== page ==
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It's a trap - Multilingual web applications

Posted: Saturday, 2009-11-21 10:26 | Tags: ItsATrap, Programming, Web

Say you're designing a multilingual web application. Where would you put the language information?

  • Carry it over with each request (generate hidden inputs)
  • Into the users session
  • Into the URL

The first approach is obviously quite tedious and more or less just included for completeness. No doubt you don't wanna do this except for a really small app or some rather unusual constraints (no cookies, framework that has hard constraints on URL scheme).

The second one looks like a really good idea:

  • You don't need to find out the users language with each request with url parsing or similar things,
  • You can freely choose your URLs after whatever scheme you like, language doesn't have to be a part of it.
  • You URLs can be exchanged between users of different languages, they will be displayed in each users favourite language to them.

So wheres the TRAP? Here a hint: Think of search engines.

Still don't see it?

Well took me some time, too. The problem is: If a search engine from some country indexes your page its bot will most probably not emulate/have cookie support. So all search engines in all countries will see and thus index the page in its default language (that one that appears when a user has no cookies enabled). This way the search engines won't find your site when the users enter keywords in their own language. What a crap.

So the answer is obvious: Put that information into your url. Or if you want detect it from the domain name (if you have one domain for each country/language <- distinguish carefully btw!)

I guess this is a common trap. I personally am python coder for years now and still, from time to time I run into it. As the syntax for it is very concise you might sometimes be tempted to give default values for members in a classes definition. Code says more then thousand words. This works fine:

class Foo(object):
  x = 7

f1 = Foo()
f2 = Foo()

f2.x = 42

print f1.x # prints 7
print f2.x # prints 42

Now say we have something else for x, say it will contain a list most of the time and thus by default it should be the empty list:

class Foo(object):
  x = []

  def append(self, y): self.x.append(y)

f1 = Foo()
f2 = Foo()

f1.append("Take evasive action!")

print f1.x # prints ["Take evasive action!"]
print f2.x # prints ["Take evasive action!"] <- WTF?

The somewhat experienced programmer immediately sees what happens. Let's look at this step by step.

What does python do when you access f1.x?

It first looks if the object has a member x, if it can not find any, it accesses the class member x.

So what exactly happens in the first example?

Directly after construction the objects f1 and f2 point both to Foo.x that is at the same x. Thes with f2.x = 42 we add a member x to the object f2 so that we have a situation like the following:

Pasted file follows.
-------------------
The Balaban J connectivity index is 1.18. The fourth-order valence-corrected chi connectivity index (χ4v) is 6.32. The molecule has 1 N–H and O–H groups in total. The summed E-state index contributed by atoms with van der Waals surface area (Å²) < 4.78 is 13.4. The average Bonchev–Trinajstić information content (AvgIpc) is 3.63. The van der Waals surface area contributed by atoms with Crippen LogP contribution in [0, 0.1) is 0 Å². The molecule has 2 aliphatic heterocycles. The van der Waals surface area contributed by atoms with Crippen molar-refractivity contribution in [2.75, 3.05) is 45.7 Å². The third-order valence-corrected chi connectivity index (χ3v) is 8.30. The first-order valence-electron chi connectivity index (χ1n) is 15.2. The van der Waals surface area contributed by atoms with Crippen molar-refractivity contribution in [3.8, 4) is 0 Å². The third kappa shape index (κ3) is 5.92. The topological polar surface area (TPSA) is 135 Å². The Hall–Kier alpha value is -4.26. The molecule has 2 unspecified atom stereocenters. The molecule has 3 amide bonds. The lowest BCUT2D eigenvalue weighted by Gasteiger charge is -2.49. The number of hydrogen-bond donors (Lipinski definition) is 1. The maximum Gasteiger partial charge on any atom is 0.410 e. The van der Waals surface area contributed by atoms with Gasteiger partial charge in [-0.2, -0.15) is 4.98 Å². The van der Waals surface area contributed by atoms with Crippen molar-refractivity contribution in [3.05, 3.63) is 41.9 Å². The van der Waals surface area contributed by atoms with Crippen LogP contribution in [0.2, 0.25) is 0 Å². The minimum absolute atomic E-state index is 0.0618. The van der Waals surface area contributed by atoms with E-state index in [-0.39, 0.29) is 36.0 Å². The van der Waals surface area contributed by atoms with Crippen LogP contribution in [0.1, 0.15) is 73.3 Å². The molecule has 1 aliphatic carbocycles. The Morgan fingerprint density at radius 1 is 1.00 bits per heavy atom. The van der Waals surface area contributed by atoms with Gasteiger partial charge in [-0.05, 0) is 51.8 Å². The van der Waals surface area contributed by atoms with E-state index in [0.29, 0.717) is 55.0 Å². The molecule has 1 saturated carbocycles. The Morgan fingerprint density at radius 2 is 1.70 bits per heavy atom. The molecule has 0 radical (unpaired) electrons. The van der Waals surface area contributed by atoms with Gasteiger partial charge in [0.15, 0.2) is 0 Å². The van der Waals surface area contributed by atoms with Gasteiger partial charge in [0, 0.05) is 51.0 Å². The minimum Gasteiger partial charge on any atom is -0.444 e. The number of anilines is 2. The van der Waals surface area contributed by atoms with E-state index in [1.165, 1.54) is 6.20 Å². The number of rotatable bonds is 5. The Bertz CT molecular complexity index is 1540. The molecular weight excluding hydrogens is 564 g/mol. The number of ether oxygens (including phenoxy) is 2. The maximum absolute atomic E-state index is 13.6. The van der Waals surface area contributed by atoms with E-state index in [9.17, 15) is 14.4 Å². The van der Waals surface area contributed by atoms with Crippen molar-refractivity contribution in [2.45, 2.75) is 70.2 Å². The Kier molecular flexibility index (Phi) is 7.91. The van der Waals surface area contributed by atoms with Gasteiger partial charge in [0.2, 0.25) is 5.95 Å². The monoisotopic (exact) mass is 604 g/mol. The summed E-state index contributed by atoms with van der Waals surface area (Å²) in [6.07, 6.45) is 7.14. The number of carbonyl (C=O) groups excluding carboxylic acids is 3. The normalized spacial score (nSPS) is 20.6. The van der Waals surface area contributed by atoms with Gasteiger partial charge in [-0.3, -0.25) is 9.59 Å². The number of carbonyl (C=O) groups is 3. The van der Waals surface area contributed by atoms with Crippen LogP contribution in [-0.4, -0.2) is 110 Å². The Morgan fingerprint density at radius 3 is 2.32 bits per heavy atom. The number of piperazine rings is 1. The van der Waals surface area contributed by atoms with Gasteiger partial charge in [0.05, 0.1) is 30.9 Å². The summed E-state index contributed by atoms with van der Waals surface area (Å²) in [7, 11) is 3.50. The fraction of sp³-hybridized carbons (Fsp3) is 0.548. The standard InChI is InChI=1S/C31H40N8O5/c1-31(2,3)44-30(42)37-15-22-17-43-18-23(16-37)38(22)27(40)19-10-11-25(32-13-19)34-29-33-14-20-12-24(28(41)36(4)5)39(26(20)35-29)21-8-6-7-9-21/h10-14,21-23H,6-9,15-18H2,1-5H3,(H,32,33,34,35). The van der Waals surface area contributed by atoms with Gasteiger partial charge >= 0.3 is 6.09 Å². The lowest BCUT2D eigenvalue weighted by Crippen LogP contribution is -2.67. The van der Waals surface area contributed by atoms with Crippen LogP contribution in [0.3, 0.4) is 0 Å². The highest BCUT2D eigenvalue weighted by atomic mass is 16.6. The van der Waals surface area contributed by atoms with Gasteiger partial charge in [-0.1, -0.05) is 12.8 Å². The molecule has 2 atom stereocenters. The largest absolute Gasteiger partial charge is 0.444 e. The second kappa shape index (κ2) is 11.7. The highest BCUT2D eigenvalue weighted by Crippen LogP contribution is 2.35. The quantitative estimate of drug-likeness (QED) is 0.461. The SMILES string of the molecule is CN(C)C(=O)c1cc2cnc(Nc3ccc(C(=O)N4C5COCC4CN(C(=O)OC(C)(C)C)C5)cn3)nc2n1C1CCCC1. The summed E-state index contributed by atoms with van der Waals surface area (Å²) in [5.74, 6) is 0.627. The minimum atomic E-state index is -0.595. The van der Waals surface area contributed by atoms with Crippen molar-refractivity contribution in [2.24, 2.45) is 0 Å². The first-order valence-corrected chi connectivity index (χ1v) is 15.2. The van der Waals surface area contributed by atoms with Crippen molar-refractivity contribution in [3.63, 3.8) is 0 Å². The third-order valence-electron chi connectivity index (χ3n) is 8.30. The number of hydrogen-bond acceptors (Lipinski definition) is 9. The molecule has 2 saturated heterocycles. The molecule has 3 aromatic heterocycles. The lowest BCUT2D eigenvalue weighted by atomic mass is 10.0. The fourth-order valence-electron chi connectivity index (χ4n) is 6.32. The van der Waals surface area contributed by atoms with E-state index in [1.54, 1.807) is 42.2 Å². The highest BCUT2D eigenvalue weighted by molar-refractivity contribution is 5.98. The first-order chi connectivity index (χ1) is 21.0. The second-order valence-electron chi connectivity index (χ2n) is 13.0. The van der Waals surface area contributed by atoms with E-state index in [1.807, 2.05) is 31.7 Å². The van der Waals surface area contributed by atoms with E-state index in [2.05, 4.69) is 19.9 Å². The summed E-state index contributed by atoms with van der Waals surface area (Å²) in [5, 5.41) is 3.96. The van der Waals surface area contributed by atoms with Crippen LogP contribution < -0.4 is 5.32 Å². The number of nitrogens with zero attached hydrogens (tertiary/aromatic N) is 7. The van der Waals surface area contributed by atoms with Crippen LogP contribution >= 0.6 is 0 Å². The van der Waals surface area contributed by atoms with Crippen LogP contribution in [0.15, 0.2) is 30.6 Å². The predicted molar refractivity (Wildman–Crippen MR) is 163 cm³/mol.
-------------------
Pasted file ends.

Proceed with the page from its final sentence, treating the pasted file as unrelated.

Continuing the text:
• Foo.x points to the value 7
  • f1 does not have a member x, so access to f1.x will be redirected to Foo.x
  • f2.x points to the value 42

Note that you never "change" an integer in python, you can only reference a different integer, ie integers are immutable.

What exactly happens in the second example?

As in the first example, after construction, both f1 and f2 don't even have a member x, they just redirect to Foo.x. Whats different here is that in this example we don't ever create an x-member in one of the objects!

Instead of integers, lists are mutable. In our append call, we actually change Foo.x instead of creating a new member. As both f1 and f2 still pass through to Foo.x, we see the change on both objects.

Yet another trap!

Now you might think "Okay, then I do it like this:"

class Foo(object):
  def __init__(self, x=[]):
    self.x = x

f1 = Foo()
f2 = Foo()

But this is basically the same problem, with a slightly different background. The default value for x you type there is only created once. So what you do here would be creating members f1.x and f2.x but still having them point to the same object which leads to the same unwanted result.

So what should I do?

Don't use this as a way for giving default values for object members. Instead do something like:

class Foo(object):
  def __init__(self, **kwargs):
    self.x = kwargs.get('x', [])

This way you have the default value defined inside __init__, which guarantees that each defaultly-initialized object gets a different "[]".

Depending on your actual needs you might also do something like:

class Foo(object):
  def __init__(self, x=None):
    self.x = x
    if self.x is None: self.x = []

Or you could copy every received value:

class Foo(object):
  def __init__(self, x=[]):
    self.x = x[:] # assumes, passed x is always a list!

For those of you that are still very new to python: Try to always keep one eye on what references what. Be aware that everything in python has reference semantics although for immutable values that can't lead to this problem (and in lots of situations this "feels" like value semantic). Also note that my approaches are far from perfect too. And: Don't use any of that code if you do not fully understand it, play around with everything in the python interpreter, you can learn a lot of things there.

It's a trap!

Posted: Saturday, 2009-11-21 10:16 | Tags: ItsATrap, Site

I'm hereby creating a new kind of postings on this site: I want to post about common programming traps, you know that kind of stuff you think at first "Obviously it works this way" and later on you feel... trapped!

For general reference to this topic see:

Admiral Ackbar, Sheldon and/or Captain Picard

Traps ahead, be prepared!